In France, the assessment of the abuse and dependence potential of psychoactive substances is performed by a specific monitoring system, called Addictovigilance [2325], that is based on a network of 13 centers (French Addictovigilance Network "FAN") throughout France, located in university hospitals and associated with the ANSM (French national medicine agency). The primary missions of these centers are to collect and evaluate cases of abuse and dependence for psychoactive substances, to inform health professionals and to conduct research. FAN has already performed studies enabling a transversal approach to the consumption of psychoactive substances in detention [26], but the evolution of consumption between the beginning of detention and the months following incarceration has not been explored.

The aim of the consumption of substances and medicine drugs in prisoners (COSMOS) study was to assess the changes in psychoactive substance consumption patterns between the period before detention and the period during incarceration.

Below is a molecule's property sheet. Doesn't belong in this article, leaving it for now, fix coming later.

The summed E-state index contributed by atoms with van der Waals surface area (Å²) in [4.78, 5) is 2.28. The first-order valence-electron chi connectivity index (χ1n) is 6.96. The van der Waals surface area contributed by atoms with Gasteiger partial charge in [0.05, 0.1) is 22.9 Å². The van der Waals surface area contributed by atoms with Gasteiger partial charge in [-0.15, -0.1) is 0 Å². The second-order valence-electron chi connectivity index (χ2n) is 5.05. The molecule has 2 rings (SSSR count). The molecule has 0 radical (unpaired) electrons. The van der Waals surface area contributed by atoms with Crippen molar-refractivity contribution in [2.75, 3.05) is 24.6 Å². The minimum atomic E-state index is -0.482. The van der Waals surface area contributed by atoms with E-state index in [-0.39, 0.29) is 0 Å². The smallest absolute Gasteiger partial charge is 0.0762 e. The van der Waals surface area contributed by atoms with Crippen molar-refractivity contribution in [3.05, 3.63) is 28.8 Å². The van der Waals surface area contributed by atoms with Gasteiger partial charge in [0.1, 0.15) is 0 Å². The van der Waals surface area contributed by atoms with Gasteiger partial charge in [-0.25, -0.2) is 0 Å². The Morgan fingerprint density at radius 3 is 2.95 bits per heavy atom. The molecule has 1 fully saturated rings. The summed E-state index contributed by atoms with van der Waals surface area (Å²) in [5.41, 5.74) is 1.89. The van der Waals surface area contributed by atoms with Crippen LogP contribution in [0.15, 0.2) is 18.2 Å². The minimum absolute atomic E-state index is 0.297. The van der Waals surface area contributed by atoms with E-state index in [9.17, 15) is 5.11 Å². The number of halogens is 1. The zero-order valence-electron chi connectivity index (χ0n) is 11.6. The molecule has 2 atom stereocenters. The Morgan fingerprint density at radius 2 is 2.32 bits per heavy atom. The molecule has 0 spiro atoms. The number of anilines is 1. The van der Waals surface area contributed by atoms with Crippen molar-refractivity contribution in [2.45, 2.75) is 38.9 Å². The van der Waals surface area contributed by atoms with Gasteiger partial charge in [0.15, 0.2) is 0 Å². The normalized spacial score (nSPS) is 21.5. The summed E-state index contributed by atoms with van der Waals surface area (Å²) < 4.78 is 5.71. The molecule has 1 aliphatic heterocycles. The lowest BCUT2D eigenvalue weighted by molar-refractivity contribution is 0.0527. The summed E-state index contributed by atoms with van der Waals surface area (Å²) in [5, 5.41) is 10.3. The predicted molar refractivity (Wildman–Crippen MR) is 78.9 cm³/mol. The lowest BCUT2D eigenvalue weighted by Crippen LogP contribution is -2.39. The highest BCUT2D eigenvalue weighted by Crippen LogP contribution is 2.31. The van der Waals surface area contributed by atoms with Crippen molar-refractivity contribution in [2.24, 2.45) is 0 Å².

Study oversight

This regional prospective observational study was conducted by the Nantes Addictovigilance Center. The study was funded by a grant from the Health Regional Agency (ARS) and the Interministerial Mission for the Fight Against Drugs and Addictive Behaviours (Mission Interministérielle de la Lutte Contre les Drogues et les Conduites Addictives—MILDECA). It was monitored by a multidisciplinary steering committee composed of pharmacologists, psychiatrists who specialize in addiction, biostatisticians, and prison health professionals.

The COSMOS study was approved by the French Directorate of Prison Administration on September 16, 2013, and by an independent local ethics committee (Groupe Nantais d’Ethique dans le Domaine de la Santé - GNEDS) on October 21, 2014. The COSMOS study was conducted in accordance with the National Commission of Information Technology and Liberties (CNIL) rules regarding data management and analysis. The interviewer was in charge of providing clear information regarding the COSMOS study, and all prisoners provided oral statements of non-opposition to participation in the study in accordance with the Declaration of Helsinki.